Rosneft to oust Russian Navy from Murmansk shipyard

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A view shows Roslyakovo shipyard in the northern Russian region of Murmansk in this 2006 file photo. (Sergei Karpukhin/Reuters)
The yard in Roslyakovo, only few kilometers from Murmansk City, has been of key importance for the repair of Northern Fleet vessels. That is about to change.

The yard, which in 2013 was taken over by Rosneft, will soon undergo big transformation, company representatives make clear.

Speaking in a conference late July, high-ranking Rosneft official Andrey Shishkin said two docks sized 200×200 meters will be built on site. They will be used in connection with the construction of concrete foundations for drilling platforms capable of operating in the Arctic, he told news agency TASS.

The yard controls 99,8 hectars of land along the coast of the Kola Bay, as well as 1,41 square km of waters in the nearby bays.

Behind schedule

Rosneft formally took over Yard No 82 already in 2013, and is far behind its original time schedules for the development of the area.

An online project presentation of the oil company’s plans for Roslyakovo shows that the new yard will cover a 105 hectare area and that its construction will take up to 48 months. When completed, the yard will be capable of delivering one platform and several new ships in two years. More than 4,400 new jobs will be created, the video says.

The new base will be able to annually serve operations connected with as many as 70 geological exploration wells in the Arctic, representatives of Rosneft previously told regional authorities. The company today controls up to 30 licenses to offshore Arctic fields.

Rosneft’s plans for Roslyakovo has stirred controversy among Russian Navy representatives. The local yard has the biggest dry dock in northern Russia and is one of few places where the Northern Fleet can conduct repair works on its biggest vessels. However, Rosneft soon got Moscow’s blessing for the project, and regional authorities in Murmansk subsequently relieved Roslyakovo of its status as closed military town and opened up for regular traffic to the area. Before that, Roslyakovo had been part of Severomorsk, the Northern Fleet headquarter city, and entry was restricted for anyone without a special permit.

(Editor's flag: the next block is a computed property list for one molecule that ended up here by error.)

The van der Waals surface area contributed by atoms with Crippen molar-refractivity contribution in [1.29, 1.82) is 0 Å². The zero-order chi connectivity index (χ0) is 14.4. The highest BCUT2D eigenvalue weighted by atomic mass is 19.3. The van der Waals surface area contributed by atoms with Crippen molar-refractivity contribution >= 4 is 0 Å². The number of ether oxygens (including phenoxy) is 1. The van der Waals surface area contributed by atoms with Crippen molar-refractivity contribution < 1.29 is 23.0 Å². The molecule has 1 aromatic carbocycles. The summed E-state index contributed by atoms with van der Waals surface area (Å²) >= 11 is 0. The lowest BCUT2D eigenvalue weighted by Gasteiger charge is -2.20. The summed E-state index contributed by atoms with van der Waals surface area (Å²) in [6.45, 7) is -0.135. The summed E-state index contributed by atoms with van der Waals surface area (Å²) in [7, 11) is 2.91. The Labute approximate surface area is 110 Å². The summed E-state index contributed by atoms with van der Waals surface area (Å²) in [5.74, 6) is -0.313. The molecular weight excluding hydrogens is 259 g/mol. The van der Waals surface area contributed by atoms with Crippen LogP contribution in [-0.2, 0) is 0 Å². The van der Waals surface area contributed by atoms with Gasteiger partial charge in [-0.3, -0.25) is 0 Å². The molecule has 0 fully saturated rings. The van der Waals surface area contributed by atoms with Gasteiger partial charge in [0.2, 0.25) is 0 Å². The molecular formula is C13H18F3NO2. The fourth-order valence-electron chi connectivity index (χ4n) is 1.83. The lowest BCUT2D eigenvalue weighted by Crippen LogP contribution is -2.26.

As soon as Rosneft’s grand plans for Yard No 82 are implemented, the Navy will have to move to new sites for repair of vessels. However, it still remains unclear when the company will start the process.

Related stories from around the North:

Canada: Ottawa makes deal to buy three icebreakers for Canadian Coast Guard, CBC News

China: China opens bids for its first nuclear-powered icebreaker, The Independent Barents Observer

Finland: US icebreaker investment could bring 2 billions euro windfall to Finland, Yle News

Norway: Norway to build three large Coast Guard ships for Arctic, The Independent Barents Observer

Russia: Russia’s Gazprom Neft launches flagship icebreaker, The Independent Barents Observer

United States: U.S. Coast Guard turns to Canada for help with designing its new heavy icebreaker, Radio Canada International

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Atle Staalesen, The Independent Barents Observer

Atle Staalesen, The Independent Barents Observer

For more news from the Barents region visit The Independent Barents Observer.

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